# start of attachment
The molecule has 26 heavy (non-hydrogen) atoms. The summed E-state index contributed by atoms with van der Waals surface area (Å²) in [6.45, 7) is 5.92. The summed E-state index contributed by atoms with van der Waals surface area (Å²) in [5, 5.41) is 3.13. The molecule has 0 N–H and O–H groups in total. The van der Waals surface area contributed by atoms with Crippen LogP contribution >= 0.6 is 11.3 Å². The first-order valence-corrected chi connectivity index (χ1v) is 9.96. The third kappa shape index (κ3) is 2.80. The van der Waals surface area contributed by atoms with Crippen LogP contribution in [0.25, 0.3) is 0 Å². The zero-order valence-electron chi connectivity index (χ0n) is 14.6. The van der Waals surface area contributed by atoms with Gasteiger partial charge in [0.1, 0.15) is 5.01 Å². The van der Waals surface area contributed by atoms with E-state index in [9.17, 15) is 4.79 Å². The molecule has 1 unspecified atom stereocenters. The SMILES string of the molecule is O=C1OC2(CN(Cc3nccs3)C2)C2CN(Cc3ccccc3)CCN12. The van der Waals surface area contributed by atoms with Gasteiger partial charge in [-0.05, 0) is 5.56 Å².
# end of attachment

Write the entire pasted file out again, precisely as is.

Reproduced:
The molecule has 26 heavy (non-hydrogen) atoms. The summed E-state index contributed by atoms with van der Waals surface area (Å²) in [6.45, 7) is 5.92. The summed E-state index contributed by atoms with van der Waals surface area (Å²) in [5, 5.41) is 3.13. The molecule has 0 N–H and O–H groups in total. The van der Waals surface area contributed by atoms with Crippen LogP contribution >= 0.6 is 11.3 Å². The first-order valence-corrected chi connectivity index (χ1v) is 9.96. The third kappa shape index (κ3) is 2.80. The van der Waals surface area contributed by atoms with Crippen LogP contribution in [0.25, 0.3) is 0 Å². The zero-order valence-electron chi connectivity index (χ0n) is 14.6. The van der Waals surface area contributed by atoms with Gasteiger partial charge in [0.1, 0.15) is 5.01 Å². The van der Waals surface area contributed by atoms with E-state index in [9.17, 15) is 4.79 Å². The molecule has 1 unspecified atom stereocenters. The SMILES string of the molecule is O=C1OC2(CN(Cc3nccs3)C2)C2CN(Cc3ccccc3)CCN12. The van der Waals surface area contributed by atoms with Gasteiger partial charge in [-0.05, 0) is 5.56 Å².